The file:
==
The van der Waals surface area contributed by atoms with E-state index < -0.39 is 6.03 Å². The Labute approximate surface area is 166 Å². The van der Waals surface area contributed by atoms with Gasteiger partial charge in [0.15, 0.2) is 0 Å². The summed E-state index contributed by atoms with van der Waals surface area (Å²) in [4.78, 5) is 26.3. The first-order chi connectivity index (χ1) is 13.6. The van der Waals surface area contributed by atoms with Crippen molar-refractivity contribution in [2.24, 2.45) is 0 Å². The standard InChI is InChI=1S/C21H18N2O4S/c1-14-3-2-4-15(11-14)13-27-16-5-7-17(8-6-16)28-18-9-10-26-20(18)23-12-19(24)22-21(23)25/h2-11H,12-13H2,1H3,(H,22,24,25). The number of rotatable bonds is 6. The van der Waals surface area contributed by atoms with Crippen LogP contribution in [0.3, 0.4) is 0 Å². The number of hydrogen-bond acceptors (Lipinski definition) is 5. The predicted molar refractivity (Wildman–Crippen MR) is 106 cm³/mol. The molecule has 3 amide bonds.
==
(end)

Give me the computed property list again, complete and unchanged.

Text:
The van der Waals surface area contributed by atoms with E-state index < -0.39 is 6.03 Å². The Labute approximate surface area is 166 Å². The van der Waals surface area contributed by atoms with Gasteiger partial charge in [0.15, 0.2) is 0 Å². The summed E-state index contributed by atoms with van der Waals surface area (Å²) in [4.78, 5) is 26.3. The first-order chi connectivity index (χ1) is 13.6. The van der Waals surface area contributed by atoms with Crippen molar-refractivity contribution in [2.24, 2.45) is 0 Å². The standard InChI is InChI=1S/C21H18N2O4S/c1-14-3-2-4-15(11-14)13-27-16-5-7-17(8-6-16)28-18-9-10-26-20(18)23-12-19(24)22-21(23)25/h2-11H,12-13H2,1H3,(H,22,24,25). The number of rotatable bonds is 6. The van der Waals surface area contributed by atoms with Crippen LogP contribution in [0.3, 0.4) is 0 Å². The number of hydrogen-bond acceptors (Lipinski definition) is 5. The predicted molar refractivity (Wildman–Crippen MR) is 106 cm³/mol. The molecule has 3 amide bonds.